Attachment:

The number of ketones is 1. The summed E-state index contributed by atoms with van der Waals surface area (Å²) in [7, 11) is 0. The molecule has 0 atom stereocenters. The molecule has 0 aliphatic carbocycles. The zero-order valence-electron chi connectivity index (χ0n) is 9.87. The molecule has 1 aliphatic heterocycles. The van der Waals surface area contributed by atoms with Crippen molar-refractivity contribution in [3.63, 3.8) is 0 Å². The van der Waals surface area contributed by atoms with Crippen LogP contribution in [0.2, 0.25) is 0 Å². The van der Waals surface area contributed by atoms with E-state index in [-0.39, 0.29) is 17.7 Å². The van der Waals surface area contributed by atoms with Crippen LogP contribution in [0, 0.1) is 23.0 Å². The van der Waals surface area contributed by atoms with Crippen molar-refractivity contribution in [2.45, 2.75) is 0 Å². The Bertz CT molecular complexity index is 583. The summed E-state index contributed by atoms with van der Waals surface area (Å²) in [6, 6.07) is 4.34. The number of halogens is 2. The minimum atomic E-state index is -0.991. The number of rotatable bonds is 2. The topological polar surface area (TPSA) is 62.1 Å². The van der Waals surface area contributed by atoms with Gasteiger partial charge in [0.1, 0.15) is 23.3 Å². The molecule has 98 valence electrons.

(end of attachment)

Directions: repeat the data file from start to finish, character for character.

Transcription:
The number of ketones is 1. The summed E-state index contributed by atoms with van der Waals surface area (Å²) in [7, 11) is 0. The molecule has 0 atom stereocenters. The molecule has 0 aliphatic carbocycles. The zero-order valence-electron chi connectivity index (χ0n) is 9.87. The molecule has 1 aliphatic heterocycles. The van der Waals surface area contributed by atoms with Crippen molar-refractivity contribution in [3.63, 3.8) is 0 Å². The van der Waals surface area contributed by atoms with Crippen LogP contribution in [0.2, 0.25) is 0 Å². The van der Waals surface area contributed by atoms with E-state index in [-0.39, 0.29) is 17.7 Å². The van der Waals surface area contributed by atoms with Crippen LogP contribution in [0, 0.1) is 23.0 Å². The van der Waals surface area contributed by atoms with Crippen molar-refractivity contribution in [2.45, 2.75) is 0 Å². The Bertz CT molecular complexity index is 583. The summed E-state index contributed by atoms with van der Waals surface area (Å²) in [6, 6.07) is 4.34. The number of halogens is 2. The minimum atomic E-state index is -0.991. The number of rotatable bonds is 2. The topological polar surface area (TPSA) is 62.1 Å². The van der Waals surface area contributed by atoms with Gasteiger partial charge in [0.1, 0.15) is 23.3 Å². The molecule has 98 valence electrons.